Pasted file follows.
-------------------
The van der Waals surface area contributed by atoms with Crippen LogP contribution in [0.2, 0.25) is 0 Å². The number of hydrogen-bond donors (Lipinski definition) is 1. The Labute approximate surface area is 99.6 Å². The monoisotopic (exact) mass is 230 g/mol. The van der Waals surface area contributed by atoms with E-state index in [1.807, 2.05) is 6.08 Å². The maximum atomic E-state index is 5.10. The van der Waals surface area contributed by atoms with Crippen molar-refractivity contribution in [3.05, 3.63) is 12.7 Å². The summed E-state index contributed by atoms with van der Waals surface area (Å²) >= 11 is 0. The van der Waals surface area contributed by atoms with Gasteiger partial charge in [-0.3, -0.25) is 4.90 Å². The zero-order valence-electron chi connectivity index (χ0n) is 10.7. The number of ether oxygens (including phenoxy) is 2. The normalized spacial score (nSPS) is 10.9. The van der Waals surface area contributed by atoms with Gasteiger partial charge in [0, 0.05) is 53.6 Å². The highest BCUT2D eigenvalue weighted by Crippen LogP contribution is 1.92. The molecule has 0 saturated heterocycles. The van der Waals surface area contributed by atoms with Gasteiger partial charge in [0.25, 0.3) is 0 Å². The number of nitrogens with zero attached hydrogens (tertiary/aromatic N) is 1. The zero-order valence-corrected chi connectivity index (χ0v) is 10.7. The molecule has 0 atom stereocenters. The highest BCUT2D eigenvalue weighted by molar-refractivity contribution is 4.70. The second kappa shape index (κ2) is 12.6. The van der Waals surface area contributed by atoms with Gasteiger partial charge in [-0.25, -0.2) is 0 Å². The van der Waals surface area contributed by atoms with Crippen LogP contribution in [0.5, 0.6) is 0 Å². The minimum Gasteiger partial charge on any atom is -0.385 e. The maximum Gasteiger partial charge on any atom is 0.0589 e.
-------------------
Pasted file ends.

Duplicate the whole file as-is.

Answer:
The van der Waals surface area contributed by atoms with Crippen LogP contribution in [0.2, 0.25) is 0 Å². The number of hydrogen-bond donors (Lipinski definition) is 1. The Labute approximate surface area is 99.6 Å². The monoisotopic (exact) mass is 230 g/mol. The van der Waals surface area contributed by atoms with E-state index in [1.807, 2.05) is 6.08 Å². The maximum atomic E-state index is 5.10. The van der Waals surface area contributed by atoms with Crippen molar-refractivity contribution in [3.05, 3.63) is 12.7 Å². The summed E-state index contributed by atoms with van der Waals surface area (Å²) >= 11 is 0. The van der Waals surface area contributed by atoms with Gasteiger partial charge in [-0.3, -0.25) is 4.90 Å². The zero-order valence-electron chi connectivity index (χ0n) is 10.7. The number of ether oxygens (including phenoxy) is 2. The normalized spacial score (nSPS) is 10.9. The van der Waals surface area contributed by atoms with Gasteiger partial charge in [0, 0.05) is 53.6 Å². The highest BCUT2D eigenvalue weighted by Crippen LogP contribution is 1.92. The molecule has 0 saturated heterocycles. The van der Waals surface area contributed by atoms with Gasteiger partial charge in [0.25, 0.3) is 0 Å². The number of nitrogens with zero attached hydrogens (tertiary/aromatic N) is 1. The zero-order valence-corrected chi connectivity index (χ0v) is 10.7. The molecule has 0 atom stereocenters. The highest BCUT2D eigenvalue weighted by molar-refractivity contribution is 4.70. The second kappa shape index (κ2) is 12.6. The van der Waals surface area contributed by atoms with Gasteiger partial charge in [-0.25, -0.2) is 0 Å². The van der Waals surface area contributed by atoms with Crippen LogP contribution in [0.5, 0.6) is 0 Å². The minimum Gasteiger partial charge on any atom is -0.385 e. The maximum Gasteiger partial charge on any atom is 0.0589 e.